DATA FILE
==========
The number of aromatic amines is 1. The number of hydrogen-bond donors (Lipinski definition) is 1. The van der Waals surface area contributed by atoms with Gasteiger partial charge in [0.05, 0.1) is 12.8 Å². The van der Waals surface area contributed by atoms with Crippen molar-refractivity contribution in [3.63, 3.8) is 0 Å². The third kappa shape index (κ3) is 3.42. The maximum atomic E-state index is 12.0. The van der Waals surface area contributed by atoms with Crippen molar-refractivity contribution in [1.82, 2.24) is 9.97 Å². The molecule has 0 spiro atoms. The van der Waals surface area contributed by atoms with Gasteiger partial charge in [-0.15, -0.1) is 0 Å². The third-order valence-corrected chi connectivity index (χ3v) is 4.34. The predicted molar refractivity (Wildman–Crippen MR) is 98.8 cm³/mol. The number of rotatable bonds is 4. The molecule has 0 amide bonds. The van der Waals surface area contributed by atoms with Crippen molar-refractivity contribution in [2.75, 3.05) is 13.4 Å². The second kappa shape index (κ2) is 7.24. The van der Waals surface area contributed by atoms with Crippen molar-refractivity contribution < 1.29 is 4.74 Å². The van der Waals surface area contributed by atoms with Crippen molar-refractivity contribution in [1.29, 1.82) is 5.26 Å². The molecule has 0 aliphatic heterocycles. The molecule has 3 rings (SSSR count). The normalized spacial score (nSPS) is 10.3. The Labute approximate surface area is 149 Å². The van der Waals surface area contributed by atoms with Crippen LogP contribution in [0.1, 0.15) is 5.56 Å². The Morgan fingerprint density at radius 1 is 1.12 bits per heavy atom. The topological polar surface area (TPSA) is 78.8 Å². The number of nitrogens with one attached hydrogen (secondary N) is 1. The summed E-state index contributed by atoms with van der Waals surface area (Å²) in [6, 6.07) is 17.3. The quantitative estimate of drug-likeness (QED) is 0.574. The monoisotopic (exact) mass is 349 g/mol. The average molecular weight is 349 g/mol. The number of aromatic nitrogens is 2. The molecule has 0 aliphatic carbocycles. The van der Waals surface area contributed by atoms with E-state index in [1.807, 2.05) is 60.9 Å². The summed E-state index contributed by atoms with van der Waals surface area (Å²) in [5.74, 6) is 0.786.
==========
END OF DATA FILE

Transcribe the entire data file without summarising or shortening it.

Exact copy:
The number of aromatic amines is 1. The number of hydrogen-bond donors (Lipinski definition) is 1. The van der Waals surface area contributed by atoms with Gasteiger partial charge in [0.05, 0.1) is 12.8 Å². The van der Waals surface area contributed by atoms with Crippen molar-refractivity contribution in [3.63, 3.8) is 0 Å². The third kappa shape index (κ3) is 3.42. The maximum atomic E-state index is 12.0. The van der Waals surface area contributed by atoms with Crippen molar-refractivity contribution in [1.82, 2.24) is 9.97 Å². The molecule has 0 spiro atoms. The van der Waals surface area contributed by atoms with Gasteiger partial charge in [-0.15, -0.1) is 0 Å². The third-order valence-corrected chi connectivity index (χ3v) is 4.34. The predicted molar refractivity (Wildman–Crippen MR) is 98.8 cm³/mol. The number of rotatable bonds is 4. The molecule has 0 amide bonds. The van der Waals surface area contributed by atoms with Crippen molar-refractivity contribution in [2.75, 3.05) is 13.4 Å². The second kappa shape index (κ2) is 7.24. The van der Waals surface area contributed by atoms with Crippen molar-refractivity contribution < 1.29 is 4.74 Å². The van der Waals surface area contributed by atoms with Crippen molar-refractivity contribution in [1.29, 1.82) is 5.26 Å². The molecule has 0 aliphatic heterocycles. The molecule has 3 rings (SSSR count). The normalized spacial score (nSPS) is 10.3. The Labute approximate surface area is 149 Å². The van der Waals surface area contributed by atoms with Crippen LogP contribution in [0.1, 0.15) is 5.56 Å². The Morgan fingerprint density at radius 1 is 1.12 bits per heavy atom. The topological polar surface area (TPSA) is 78.8 Å². The number of nitrogens with one attached hydrogen (secondary N) is 1. The summed E-state index contributed by atoms with van der Waals surface area (Å²) in [6, 6.07) is 17.3. The quantitative estimate of drug-likeness (QED) is 0.574. The monoisotopic (exact) mass is 349 g/mol. The average molecular weight is 349 g/mol. The number of aromatic nitrogens is 2. The molecule has 0 aliphatic carbocycles. The van der Waals surface area contributed by atoms with E-state index in [1.807, 2.05) is 60.9 Å². The summed E-state index contributed by atoms with van der Waals surface area (Å²) in [5.74, 6) is 0.786.